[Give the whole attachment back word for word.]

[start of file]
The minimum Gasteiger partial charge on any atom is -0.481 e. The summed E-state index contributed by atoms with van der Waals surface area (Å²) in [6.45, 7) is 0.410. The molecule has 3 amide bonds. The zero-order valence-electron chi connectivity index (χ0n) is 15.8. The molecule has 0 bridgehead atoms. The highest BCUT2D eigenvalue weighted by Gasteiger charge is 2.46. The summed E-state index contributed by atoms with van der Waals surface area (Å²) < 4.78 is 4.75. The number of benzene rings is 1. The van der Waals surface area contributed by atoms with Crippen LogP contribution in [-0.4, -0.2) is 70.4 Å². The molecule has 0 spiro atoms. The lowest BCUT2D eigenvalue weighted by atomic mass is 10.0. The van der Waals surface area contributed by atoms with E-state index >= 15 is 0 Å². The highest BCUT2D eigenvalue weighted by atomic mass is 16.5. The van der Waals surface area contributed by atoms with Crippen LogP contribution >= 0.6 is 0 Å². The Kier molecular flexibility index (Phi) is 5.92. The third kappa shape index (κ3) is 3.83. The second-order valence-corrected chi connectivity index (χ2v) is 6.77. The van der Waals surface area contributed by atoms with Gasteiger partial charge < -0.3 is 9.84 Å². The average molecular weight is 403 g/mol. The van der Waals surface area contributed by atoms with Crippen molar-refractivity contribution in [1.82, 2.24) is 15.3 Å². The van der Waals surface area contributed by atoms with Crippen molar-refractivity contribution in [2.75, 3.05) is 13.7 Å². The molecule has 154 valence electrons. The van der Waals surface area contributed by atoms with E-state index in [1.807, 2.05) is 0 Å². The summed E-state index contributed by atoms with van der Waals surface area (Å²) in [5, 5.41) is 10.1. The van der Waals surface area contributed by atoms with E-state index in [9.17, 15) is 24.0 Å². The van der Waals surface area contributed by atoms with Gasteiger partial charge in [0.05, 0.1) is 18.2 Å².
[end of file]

The minimum Gasteiger partial charge on any atom is -0.481 e. The summed E-state index contributed by atoms with van der Waals surface area (Å²) in [6.45, 7) is 0.410. The molecule has 3 amide bonds. The zero-order valence-electron chi connectivity index (χ0n) is 15.8. The molecule has 0 bridgehead atoms. The highest BCUT2D eigenvalue weighted by Gasteiger charge is 2.46. The summed E-state index contributed by atoms with van der Waals surface area (Å²) < 4.78 is 4.75. The number of benzene rings is 1. The van der Waals surface area contributed by atoms with Crippen LogP contribution in [-0.4, -0.2) is 70.4 Å². The molecule has 0 spiro atoms. The lowest BCUT2D eigenvalue weighted by atomic mass is 10.0. The van der Waals surface area contributed by atoms with E-state index >= 15 is 0 Å². The highest BCUT2D eigenvalue weighted by atomic mass is 16.5. The van der Waals surface area contributed by atoms with Crippen LogP contribution >= 0.6 is 0 Å². The Kier molecular flexibility index (Phi) is 5.92. The third kappa shape index (κ3) is 3.83. The second-order valence-corrected chi connectivity index (χ2v) is 6.77. The van der Waals surface area contributed by atoms with Gasteiger partial charge < -0.3 is 9.84 Å². The average molecular weight is 403 g/mol. The van der Waals surface area contributed by atoms with Crippen molar-refractivity contribution in [1.82, 2.24) is 15.3 Å². The van der Waals surface area contributed by atoms with Crippen molar-refractivity contribution in [2.75, 3.05) is 13.7 Å². The molecule has 154 valence electrons. The van der Waals surface area contributed by atoms with E-state index in [1.807, 2.05) is 0 Å². The summed E-state index contributed by atoms with van der Waals surface area (Å²) in [5, 5.41) is 10.1. The van der Waals surface area contributed by atoms with E-state index in [9.17, 15) is 24.0 Å². The van der Waals surface area contributed by atoms with Gasteiger partial charge in [0.05, 0.1) is 18.2 Å².